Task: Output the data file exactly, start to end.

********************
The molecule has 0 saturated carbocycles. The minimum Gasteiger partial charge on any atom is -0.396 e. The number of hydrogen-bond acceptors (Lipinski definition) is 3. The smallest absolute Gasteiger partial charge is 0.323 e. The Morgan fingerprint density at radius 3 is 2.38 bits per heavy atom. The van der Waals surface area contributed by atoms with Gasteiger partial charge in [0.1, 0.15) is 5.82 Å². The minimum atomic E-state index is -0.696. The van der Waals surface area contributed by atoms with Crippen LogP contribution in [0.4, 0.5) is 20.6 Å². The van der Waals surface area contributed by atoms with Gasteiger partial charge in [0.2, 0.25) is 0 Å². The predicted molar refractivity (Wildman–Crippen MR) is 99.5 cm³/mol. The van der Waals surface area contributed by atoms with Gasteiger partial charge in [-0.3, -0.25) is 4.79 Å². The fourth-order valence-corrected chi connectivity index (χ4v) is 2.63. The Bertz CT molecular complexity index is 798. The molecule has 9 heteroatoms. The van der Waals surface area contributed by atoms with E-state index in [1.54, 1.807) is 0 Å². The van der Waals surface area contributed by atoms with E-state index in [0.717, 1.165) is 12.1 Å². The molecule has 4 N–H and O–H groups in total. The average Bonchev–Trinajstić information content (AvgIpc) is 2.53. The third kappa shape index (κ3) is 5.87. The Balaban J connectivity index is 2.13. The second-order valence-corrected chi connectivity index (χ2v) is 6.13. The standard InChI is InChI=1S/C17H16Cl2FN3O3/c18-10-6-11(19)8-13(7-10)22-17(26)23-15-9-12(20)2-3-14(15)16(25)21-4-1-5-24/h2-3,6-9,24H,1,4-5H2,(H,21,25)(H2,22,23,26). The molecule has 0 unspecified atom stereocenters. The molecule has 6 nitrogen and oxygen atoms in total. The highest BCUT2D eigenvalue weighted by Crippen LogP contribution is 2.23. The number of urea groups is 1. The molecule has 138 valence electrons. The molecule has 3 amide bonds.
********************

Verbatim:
The molecule has 0 saturated carbocycles. The minimum Gasteiger partial charge on any atom is -0.396 e. The number of hydrogen-bond acceptors (Lipinski definition) is 3. The smallest absolute Gasteiger partial charge is 0.323 e. The Morgan fingerprint density at radius 3 is 2.38 bits per heavy atom. The van der Waals surface area contributed by atoms with Gasteiger partial charge in [0.1, 0.15) is 5.82 Å². The minimum atomic E-state index is -0.696. The van der Waals surface area contributed by atoms with Crippen LogP contribution in [0.4, 0.5) is 20.6 Å². The van der Waals surface area contributed by atoms with Gasteiger partial charge in [0.2, 0.25) is 0 Å². The predicted molar refractivity (Wildman–Crippen MR) is 99.5 cm³/mol. The van der Waals surface area contributed by atoms with Gasteiger partial charge in [-0.3, -0.25) is 4.79 Å². The fourth-order valence-corrected chi connectivity index (χ4v) is 2.63. The Bertz CT molecular complexity index is 798. The molecule has 9 heteroatoms. The van der Waals surface area contributed by atoms with E-state index in [1.54, 1.807) is 0 Å². The van der Waals surface area contributed by atoms with E-state index in [0.717, 1.165) is 12.1 Å². The molecule has 4 N–H and O–H groups in total. The average Bonchev–Trinajstić information content (AvgIpc) is 2.53. The third kappa shape index (κ3) is 5.87. The Balaban J connectivity index is 2.13. The second-order valence-corrected chi connectivity index (χ2v) is 6.13. The standard InChI is InChI=1S/C17H16Cl2FN3O3/c18-10-6-11(19)8-13(7-10)22-17(26)23-15-9-12(20)2-3-14(15)16(25)21-4-1-5-24/h2-3,6-9,24H,1,4-5H2,(H,21,25)(H2,22,23,26). The molecule has 0 unspecified atom stereocenters. The molecule has 6 nitrogen and oxygen atoms in total. The highest BCUT2D eigenvalue weighted by Crippen LogP contribution is 2.23. The number of urea groups is 1. The molecule has 138 valence electrons. The molecule has 3 amide bonds.